WASHINGTON — The Senate on Tuesday unanimously confirmed Gen. Charles Brown Jr. as chief of staff of the U.S. Air Force, making him the first black officer to lead one of the nation’s military services.

Vice President Mike Pence took the unusual step of presiding over the vote, something he usually does to break ties. But Brown’s confirmation, 98-0, was not close. Pence called the moment “historic.”

The vote came as the Trump administration and the mostly white Senate Republican conference grapple with the aftermath of the killing of George Floyd in police custody in Minneapolis. Protests have convulsed the nation alongside the pandemic, with racial discrimination being the common thread between them. The vote in Washington overlapped with Floyd’s funeral in Houston.

Brown most recently served as the commander of U.S. Pacific Air Forces. He is a fighter pilot, with more than 2,900 flying hours, including 130 in combat.

He posted a video on social media Friday describing a lifetime of dealing with racial bias and the struggle to fit in to a predominantly white society.

“I’m thinking about my Air Force career where I was often the only African American in my squadron or, as a senior officer, the only African American in the room,” he said in a raw tone. “I’m thinking about wearing the same flight suit with the same wings on my chest as my peers and being questioned by another military member: ‘Are you a pilot?’”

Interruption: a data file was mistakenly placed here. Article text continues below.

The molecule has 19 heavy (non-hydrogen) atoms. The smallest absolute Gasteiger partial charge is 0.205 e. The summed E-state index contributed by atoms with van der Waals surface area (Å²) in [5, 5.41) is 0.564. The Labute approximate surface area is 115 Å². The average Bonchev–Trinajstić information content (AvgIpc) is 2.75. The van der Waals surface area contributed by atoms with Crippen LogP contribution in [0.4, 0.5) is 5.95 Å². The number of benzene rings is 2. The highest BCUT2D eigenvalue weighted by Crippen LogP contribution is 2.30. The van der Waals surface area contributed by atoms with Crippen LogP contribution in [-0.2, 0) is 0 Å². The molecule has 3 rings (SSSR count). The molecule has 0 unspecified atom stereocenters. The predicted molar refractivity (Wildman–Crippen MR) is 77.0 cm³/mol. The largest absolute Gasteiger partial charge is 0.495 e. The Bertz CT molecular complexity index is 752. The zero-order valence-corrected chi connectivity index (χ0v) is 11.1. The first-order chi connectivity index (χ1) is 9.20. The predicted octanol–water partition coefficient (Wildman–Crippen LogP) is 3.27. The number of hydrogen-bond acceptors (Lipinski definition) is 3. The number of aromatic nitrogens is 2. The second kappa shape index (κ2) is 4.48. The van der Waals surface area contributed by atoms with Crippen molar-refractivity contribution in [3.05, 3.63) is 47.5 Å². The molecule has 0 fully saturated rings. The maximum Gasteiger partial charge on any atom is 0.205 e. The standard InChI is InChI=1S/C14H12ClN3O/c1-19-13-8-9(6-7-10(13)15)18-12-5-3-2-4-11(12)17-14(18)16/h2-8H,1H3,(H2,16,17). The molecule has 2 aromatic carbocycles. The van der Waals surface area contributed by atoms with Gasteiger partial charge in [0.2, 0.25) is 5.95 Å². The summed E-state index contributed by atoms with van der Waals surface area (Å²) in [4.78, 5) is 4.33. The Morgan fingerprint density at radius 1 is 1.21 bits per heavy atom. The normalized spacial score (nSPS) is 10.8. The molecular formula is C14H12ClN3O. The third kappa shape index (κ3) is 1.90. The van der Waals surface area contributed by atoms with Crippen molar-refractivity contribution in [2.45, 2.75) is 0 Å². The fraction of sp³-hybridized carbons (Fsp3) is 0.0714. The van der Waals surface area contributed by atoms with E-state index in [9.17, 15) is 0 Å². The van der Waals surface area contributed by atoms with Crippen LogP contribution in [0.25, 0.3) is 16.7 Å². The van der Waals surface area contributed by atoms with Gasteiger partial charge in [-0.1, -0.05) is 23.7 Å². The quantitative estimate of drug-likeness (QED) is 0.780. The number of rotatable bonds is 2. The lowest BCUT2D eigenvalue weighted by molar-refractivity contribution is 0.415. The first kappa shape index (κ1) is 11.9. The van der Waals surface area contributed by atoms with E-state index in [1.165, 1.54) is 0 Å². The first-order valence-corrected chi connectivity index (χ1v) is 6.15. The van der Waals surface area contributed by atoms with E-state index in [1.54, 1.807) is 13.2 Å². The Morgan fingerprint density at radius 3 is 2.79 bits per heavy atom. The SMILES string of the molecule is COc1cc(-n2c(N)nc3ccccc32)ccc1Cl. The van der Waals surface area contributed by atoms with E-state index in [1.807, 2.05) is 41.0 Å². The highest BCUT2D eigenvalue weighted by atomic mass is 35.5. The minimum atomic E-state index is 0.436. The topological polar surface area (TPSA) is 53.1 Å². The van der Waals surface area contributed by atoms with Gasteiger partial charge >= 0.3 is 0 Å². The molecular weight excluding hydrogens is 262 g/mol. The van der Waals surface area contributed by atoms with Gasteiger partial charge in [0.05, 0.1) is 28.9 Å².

Brown was commissioned in 1984 as a distinguished graduate of the ROTC program at Texas Tech University.

He has served in a variety of positions at the squadron and wing levels, and commanded a fighter squadron and two fighter wings. He also was an F-16 instructor at the U.S. Air Force Weapons School.

The military, with African Americans making up a little over 17 percent of its active-duty ranks, is more racially diverse than the country, which is 13 percent African American, according to 2019 Census estimates. The Army is the most diverse with more than 21 percent African Americans, while the Marine Corp is the least, with 10 percent. Blacks make up about 17 percent of the Navy and less than 15 percent of the Air Force.

But there is a much greater racial divide within the active-duty military based on rank.

Nineteen percent of active-duty enlisted troops are black, but they make up only 9 percent of the officer corps. Of those, there are just 71 who are general or flag officers, wearing one to four stars, including only two who have attained the top four-star rank.


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